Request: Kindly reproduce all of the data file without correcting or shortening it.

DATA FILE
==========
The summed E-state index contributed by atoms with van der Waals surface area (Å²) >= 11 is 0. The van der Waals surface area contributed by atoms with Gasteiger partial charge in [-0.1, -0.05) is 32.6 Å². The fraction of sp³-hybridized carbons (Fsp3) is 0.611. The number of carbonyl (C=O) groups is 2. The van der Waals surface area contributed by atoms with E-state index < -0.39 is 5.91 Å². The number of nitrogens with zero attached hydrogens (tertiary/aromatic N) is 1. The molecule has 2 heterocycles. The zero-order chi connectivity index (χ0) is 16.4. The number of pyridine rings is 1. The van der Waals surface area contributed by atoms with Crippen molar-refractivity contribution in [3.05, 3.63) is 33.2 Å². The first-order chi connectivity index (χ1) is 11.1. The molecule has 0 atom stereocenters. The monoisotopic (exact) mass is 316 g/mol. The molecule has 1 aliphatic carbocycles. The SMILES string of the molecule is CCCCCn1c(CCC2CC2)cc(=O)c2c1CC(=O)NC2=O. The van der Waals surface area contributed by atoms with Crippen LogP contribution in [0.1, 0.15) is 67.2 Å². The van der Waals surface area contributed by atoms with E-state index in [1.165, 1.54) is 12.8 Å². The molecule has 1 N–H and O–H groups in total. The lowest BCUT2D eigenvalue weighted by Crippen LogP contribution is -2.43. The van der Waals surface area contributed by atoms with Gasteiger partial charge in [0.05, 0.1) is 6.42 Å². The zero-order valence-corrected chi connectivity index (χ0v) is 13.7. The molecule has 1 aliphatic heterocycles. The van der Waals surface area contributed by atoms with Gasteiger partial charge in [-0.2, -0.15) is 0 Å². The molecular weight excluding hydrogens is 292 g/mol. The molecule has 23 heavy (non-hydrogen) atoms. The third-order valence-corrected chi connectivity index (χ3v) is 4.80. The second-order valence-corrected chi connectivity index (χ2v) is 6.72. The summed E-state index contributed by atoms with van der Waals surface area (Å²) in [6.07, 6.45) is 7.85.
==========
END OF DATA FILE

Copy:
The summed E-state index contributed by atoms with van der Waals surface area (Å²) >= 11 is 0. The van der Waals surface area contributed by atoms with Gasteiger partial charge in [-0.1, -0.05) is 32.6 Å². The fraction of sp³-hybridized carbons (Fsp3) is 0.611. The number of carbonyl (C=O) groups is 2. The van der Waals surface area contributed by atoms with E-state index < -0.39 is 5.91 Å². The number of nitrogens with zero attached hydrogens (tertiary/aromatic N) is 1. The molecule has 2 heterocycles. The zero-order chi connectivity index (χ0) is 16.4. The number of pyridine rings is 1. The van der Waals surface area contributed by atoms with Crippen molar-refractivity contribution in [3.05, 3.63) is 33.2 Å². The first-order chi connectivity index (χ1) is 11.1. The molecule has 0 atom stereocenters. The monoisotopic (exact) mass is 316 g/mol. The molecule has 1 aliphatic carbocycles. The SMILES string of the molecule is CCCCCn1c(CCC2CC2)cc(=O)c2c1CC(=O)NC2=O. The van der Waals surface area contributed by atoms with Crippen LogP contribution in [0.1, 0.15) is 67.2 Å². The van der Waals surface area contributed by atoms with E-state index in [1.165, 1.54) is 12.8 Å². The molecule has 1 N–H and O–H groups in total. The lowest BCUT2D eigenvalue weighted by Crippen LogP contribution is -2.43. The van der Waals surface area contributed by atoms with Gasteiger partial charge in [0.05, 0.1) is 6.42 Å². The zero-order valence-corrected chi connectivity index (χ0v) is 13.7. The molecule has 1 aliphatic heterocycles. The van der Waals surface area contributed by atoms with Gasteiger partial charge in [-0.2, -0.15) is 0 Å². The molecular weight excluding hydrogens is 292 g/mol. The molecule has 23 heavy (non-hydrogen) atoms. The third-order valence-corrected chi connectivity index (χ3v) is 4.80. The second-order valence-corrected chi connectivity index (χ2v) is 6.72. The summed E-state index contributed by atoms with van der Waals surface area (Å²) in [6.07, 6.45) is 7.85.